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Uber, Waymo End Self-Driving Tech Legal Battle With $245M Deal

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Uber self-driving car in San Francisco

Uber has reached a settlement with Alphabet's Waymo in their legal battle over self-driving trade secrets. As part of the deal, Waymo will get a 0.34 percent stake in Uber worth about $245 million.

Waymo accused Uber of lifting its trade secrets, but now, amidst a very public court battle, both firms have agreed "to ensure that any Waymo confidential information is not being incorporated in Uber Advanced Technologies Group hardware and software," Waymo tells CNBC.

In a blog post, Uber's new CEO Dara Khosrowshahi said no trade secrets are believed to have made their way from Waymo to Uber. Nor is any Uber system using Waymo's self-driving tech. Nevertheless, "we are taking steps with Waymo to ensure our Lidar and software represents just our good work," he wrote in his post.

Uber allegedly stole the trade secrets by acquiring self-driving start-up Otto, which was led by former Waymo employee Anthony Levandowski. Waymo accused Levandwoski of lifting a 9.7GB trove of confidential files from his former employer before starting his new company.

Uber denied the accusations, but the legal battle threatened to sink the company's own self-driving project. Waymo wanted the court to suspend Uber's autonomous vehicle research until the case was settled, and reportedly sought at least $1 billion in damages from Uber, along with a public apology. Uber fired Levandowski in May 2017.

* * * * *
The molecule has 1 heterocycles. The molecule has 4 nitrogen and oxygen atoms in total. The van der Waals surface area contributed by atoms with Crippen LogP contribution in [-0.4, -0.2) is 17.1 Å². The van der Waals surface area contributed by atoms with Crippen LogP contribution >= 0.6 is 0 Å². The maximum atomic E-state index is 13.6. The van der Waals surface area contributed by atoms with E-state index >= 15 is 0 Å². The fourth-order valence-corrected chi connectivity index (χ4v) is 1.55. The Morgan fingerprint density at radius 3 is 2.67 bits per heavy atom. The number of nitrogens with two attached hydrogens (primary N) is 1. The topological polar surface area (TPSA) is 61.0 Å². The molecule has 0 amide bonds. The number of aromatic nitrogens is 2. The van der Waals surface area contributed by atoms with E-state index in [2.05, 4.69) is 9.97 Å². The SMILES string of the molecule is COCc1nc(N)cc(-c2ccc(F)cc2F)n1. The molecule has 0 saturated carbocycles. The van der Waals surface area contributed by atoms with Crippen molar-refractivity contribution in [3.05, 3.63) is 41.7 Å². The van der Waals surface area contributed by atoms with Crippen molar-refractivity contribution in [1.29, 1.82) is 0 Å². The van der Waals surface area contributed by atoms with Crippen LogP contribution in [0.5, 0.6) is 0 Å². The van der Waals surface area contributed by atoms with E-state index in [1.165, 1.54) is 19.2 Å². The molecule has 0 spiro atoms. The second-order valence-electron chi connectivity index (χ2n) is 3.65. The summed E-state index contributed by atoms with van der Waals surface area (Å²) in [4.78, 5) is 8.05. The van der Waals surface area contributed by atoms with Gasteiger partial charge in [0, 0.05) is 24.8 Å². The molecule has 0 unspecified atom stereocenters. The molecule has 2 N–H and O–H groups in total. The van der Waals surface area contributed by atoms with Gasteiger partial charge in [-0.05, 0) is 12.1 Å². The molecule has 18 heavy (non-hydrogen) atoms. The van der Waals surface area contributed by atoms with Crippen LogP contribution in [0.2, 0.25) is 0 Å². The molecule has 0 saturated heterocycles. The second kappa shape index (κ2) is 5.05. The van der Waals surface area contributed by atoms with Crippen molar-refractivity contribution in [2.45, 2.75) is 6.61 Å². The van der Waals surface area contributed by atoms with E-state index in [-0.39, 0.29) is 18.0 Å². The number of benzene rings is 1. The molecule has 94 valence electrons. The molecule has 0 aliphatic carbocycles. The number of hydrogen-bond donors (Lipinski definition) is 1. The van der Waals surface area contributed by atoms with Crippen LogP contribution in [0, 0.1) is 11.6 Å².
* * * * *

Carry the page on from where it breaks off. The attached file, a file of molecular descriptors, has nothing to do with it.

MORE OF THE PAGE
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On Friday, Uber's CEO didn't exactly apologize, but he struck a conciliatory tone in his blog post and brought up the fact that Waymo's parent company, Alphabet, was an early investor in Uber.

"To our friends at Alphabet: we are partners, you are an important investor in Uber, and we share a deep belief in the power of technology to change people's lives for the better," Khosrowshahi wrote. "Of course, we are also competitors. And while we won't agree on everything going forward, we agree that Uber's acquisition of Otto could and should have been handled differently."

The settlement removes a major headache for Uber's new CEO, who took on the role in August.

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